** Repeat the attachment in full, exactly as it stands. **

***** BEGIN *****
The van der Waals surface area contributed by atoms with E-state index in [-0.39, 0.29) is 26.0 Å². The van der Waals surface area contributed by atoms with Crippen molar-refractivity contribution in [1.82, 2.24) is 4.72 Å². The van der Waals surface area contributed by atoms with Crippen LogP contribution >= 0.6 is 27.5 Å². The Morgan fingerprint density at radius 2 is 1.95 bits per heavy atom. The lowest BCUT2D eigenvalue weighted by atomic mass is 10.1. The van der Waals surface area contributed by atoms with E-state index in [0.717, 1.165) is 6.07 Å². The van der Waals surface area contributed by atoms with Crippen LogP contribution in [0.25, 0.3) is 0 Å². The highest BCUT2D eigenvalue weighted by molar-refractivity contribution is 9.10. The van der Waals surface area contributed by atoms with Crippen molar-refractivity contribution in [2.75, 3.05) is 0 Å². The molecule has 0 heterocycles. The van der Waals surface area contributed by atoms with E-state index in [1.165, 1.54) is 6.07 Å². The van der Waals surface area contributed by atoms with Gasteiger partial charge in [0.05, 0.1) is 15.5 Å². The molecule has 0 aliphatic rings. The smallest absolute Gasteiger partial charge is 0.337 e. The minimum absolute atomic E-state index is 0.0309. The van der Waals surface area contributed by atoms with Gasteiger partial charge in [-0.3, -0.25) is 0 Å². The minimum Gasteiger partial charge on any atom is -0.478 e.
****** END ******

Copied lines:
The van der Waals surface area contributed by atoms with E-state index in [-0.39, 0.29) is 26.0 Å². The van der Waals surface area contributed by atoms with Crippen molar-refractivity contribution in [1.82, 2.24) is 4.72 Å². The van der Waals surface area contributed by atoms with Crippen LogP contribution >= 0.6 is 27.5 Å². The Morgan fingerprint density at radius 2 is 1.95 bits per heavy atom. The lowest BCUT2D eigenvalue weighted by atomic mass is 10.1. The van der Waals surface area contributed by atoms with E-state index in [0.717, 1.165) is 6.07 Å². The van der Waals surface area contributed by atoms with Crippen LogP contribution in [0.25, 0.3) is 0 Å². The highest BCUT2D eigenvalue weighted by molar-refractivity contribution is 9.10. The van der Waals surface area contributed by atoms with Crippen molar-refractivity contribution in [2.75, 3.05) is 0 Å². The molecule has 0 heterocycles. The van der Waals surface area contributed by atoms with E-state index in [1.165, 1.54) is 6.07 Å². The van der Waals surface area contributed by atoms with Gasteiger partial charge in [0.05, 0.1) is 15.5 Å². The molecule has 0 aliphatic rings. The smallest absolute Gasteiger partial charge is 0.337 e. The minimum absolute atomic E-state index is 0.0309. The van der Waals surface area contributed by atoms with Gasteiger partial charge in [-0.3, -0.25) is 0 Å². The minimum Gasteiger partial charge on any atom is -0.478 e.